The sister of Jo Cox has praised the "many acts of bravery" on the day of her murder as she vowed to continue the Labour MP's legacy.
Kim Leadbeater said Cox's killer Thomas Mair had committed an "act of extreme cowardice" and the 41-year-old MP's death had had a "ripple effect".
Speaking outside the Old Bailey after Mair was given a whole life sentence, Leadbeater thanked those who witnessed the attack on June 16 for their actions and for coming forward.
Passer-by Bernard Kenny, 78, was stabbed as he tried to halt the onslaught by jumping on Mair's shoulders from behind, while Cox's colleague Fazila Aswat and constituency caseworker Sandra Major tried to intervene.
Leadbeater said: "Jo would have been extremely impressed although not at all surprised by the courage of her staff and constituents during this process and indeed on June 16.
"There may have been one act of extreme cowardice on that day but there were many acts of bravery, particularly from Fazila and Sandra and Bernard Kenny. We think about them often."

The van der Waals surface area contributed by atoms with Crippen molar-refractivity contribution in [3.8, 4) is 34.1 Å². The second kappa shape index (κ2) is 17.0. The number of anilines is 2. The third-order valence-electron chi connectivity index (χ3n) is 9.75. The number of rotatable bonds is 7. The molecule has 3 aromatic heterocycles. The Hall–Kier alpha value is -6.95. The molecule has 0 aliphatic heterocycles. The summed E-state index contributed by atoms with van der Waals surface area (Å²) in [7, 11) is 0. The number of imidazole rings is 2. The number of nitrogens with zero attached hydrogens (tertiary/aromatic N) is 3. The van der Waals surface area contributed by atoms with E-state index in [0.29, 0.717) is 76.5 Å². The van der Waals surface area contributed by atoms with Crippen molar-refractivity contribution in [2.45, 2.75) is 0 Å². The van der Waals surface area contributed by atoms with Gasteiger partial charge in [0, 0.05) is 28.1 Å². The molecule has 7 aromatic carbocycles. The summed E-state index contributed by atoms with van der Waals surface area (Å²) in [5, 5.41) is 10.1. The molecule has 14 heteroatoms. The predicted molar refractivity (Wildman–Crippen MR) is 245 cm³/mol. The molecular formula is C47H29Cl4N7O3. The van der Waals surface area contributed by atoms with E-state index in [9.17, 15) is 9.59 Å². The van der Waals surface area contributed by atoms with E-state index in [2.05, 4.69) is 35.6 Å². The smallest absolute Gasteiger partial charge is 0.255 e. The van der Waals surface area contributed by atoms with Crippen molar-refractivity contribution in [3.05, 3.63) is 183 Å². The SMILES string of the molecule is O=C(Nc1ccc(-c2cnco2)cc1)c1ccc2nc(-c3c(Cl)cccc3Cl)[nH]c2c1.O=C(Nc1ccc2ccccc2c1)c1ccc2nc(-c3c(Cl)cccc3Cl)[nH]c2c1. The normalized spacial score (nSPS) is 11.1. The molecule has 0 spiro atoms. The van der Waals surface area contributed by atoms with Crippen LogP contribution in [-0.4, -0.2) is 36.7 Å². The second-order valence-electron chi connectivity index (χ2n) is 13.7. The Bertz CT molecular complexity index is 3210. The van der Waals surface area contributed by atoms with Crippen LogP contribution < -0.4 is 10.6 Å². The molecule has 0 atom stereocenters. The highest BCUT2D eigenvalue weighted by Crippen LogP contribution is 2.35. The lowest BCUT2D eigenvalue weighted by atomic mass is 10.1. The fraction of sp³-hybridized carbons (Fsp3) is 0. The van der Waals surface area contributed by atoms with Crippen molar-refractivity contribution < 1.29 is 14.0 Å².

Leadbeater said the family would now take their time to come to terms with their loss and try to uphold the values Cox stood for, such as "compassion, tolerance, acceptance, understanding and a determination to continue to fight for what is right".
She said: "I for one will not be beaten by what has happened and I know I am not alone. It is the last thing my sister would want and it is not who I am.
"I will channel my energy into ensuring Jo's legacy continues and as a family we will respond with strength, love, positivity and enthusiasm."
Leadbeater also praised the West Yorkshire Police investigation and singled out the officers who arrested Mair near the scene for their "selfless courage and bravery".
She thanked those involved in the trial process, including judge Mr Justice Wilkie, the jury and Mair's defence team.